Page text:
First world problem: I don't know if I really want to change my last name after marriage.
Third world problem: What's in a name? Especially, a last name? Rose doesn't even have a last name. But why are they stealing our problems?
Many among us believe that a woman should have the right to retain her last name after marriage, instead of taking up their husband's family name. This seemingly unimportant aspect of marriage has been glorified and treated as a significant bastion of the feminist movement. Kate Winslet, of ONLY Titanic fame, refused to change her name after marriage, having nothing else to do. The fictional character, Hermione Granger, also said she would not change her name, not that anyone cared. This clamouring for such a non-issue is now steadily rearing its ugly head in the Third World. As usual, we can't help but jump on the band-wagon. And as usual, we refuse to accept facts in favour of something to make a ruckus about. Except we fail to realise that this was our problem to begin with anyway and that it should be nothing new for us.
First off, this name-changing thing that the First World bangs on about is actually a Third World phenomenon, specifically the South Asian region. This isn't the First World's problem but some folks, having nothing else to gripe about, have suddenly put a 'keep your maiden name, keep your woman's right' spin on the whole deal. Truth be told, most countries do not even expect a woman to change her last name to her husband's name. Greece forbids the practice unless someone officially petitions to do so while the United States of America, Canada and Germany allow either sex to change their last name, without legally obligating them to do so. Another misconception is that it is an Islamic thing, which it is not. Women in Arab countries hardly ever change their last names, with the practice more common among South Asian Muslim and Hindu women. Again, it's more a societal than religious thing.
Even the feminist who wishes to break free from the patriarchal chains of society do not really make the best of escapes. Consider famous figures like Oprah Winfrey, Angela Davis and Hellen Keller. Each were given and retained, throughout their lives, the name passed from their fathers. Somehow, they deemed this to be correct. Mary Shelley, on the other hand, took her husband's name without any qualms and had no trouble both establishing her own identity and even perhaps surpassing her husband's. A quick solution is to get rid of the last name altogether, and Cher and Madonna took this easy way out. A big reason why this is really a non-issue is the fact that 80 percent women in the United States do change their last names, without parting with judgmental and rather colourful sentences. Lucy Stone, a 19th-century suffragist who was the first American woman to revert to her birth name after marriage, may have raised the issue, but it never managed to gather steam and it really should not have. Couples, in this time and age, do indeed have the right to do as they please. This is not a power play; it really isn't.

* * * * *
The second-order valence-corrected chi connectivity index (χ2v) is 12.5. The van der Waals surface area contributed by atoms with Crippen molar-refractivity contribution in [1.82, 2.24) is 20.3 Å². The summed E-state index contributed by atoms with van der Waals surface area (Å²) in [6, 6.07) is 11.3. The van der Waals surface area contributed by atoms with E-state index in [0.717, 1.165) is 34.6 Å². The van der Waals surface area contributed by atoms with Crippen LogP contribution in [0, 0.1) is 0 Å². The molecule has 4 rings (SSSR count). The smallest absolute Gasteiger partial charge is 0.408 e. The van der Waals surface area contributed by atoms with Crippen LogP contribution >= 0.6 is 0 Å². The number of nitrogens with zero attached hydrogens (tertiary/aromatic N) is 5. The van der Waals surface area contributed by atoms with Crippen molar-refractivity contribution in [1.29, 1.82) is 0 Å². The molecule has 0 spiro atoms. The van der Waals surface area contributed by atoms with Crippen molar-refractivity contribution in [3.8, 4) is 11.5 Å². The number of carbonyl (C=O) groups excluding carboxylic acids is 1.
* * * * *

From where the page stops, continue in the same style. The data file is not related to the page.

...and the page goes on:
Financially speaking, changing your name in the UK for instance, would set you back around 50 pounds. That is no joke. One must also change the names on their driving license, social security, passport and a horde of official forms. It's a waste of time and energy. So it's not like the husbands are begging for it. Pamela Paul, Editor of the New York Times Book Review, gave her take on the issue a few years back. "I held on to my professional name while also taking on my husband's," she wrote, showing that there is a way without all the hassle. In fact, this is a great solution when couples want it both ways. Beyonce and Jay-Z, music industry's biggest power couple, took the same route, legally adopting Carter-Knowles and in the end actually marrying two different families.
This whole name business may just be one of the few instances of the First World adopting Third World problems. Or it may just be another way to champion and lead the way in terms of one of the easiest issues. Think Mariah Carey and Barbara Streisand, who did not change their last names without the hullabaloo. And as for Kate Winslet, even you wouldn't change your last name if you were in her place. It wasn't for a feminist agenda but rather a practical one; who would want to be called Kate RocknRoll? Such was her consternation that she even refused to give their boy his dad's name, instead calling him baby Bear Winslet. That's right. Bear.
Osama Rahman is a regular columnist for Star Lifestyle, resident detective and a man's rights activist.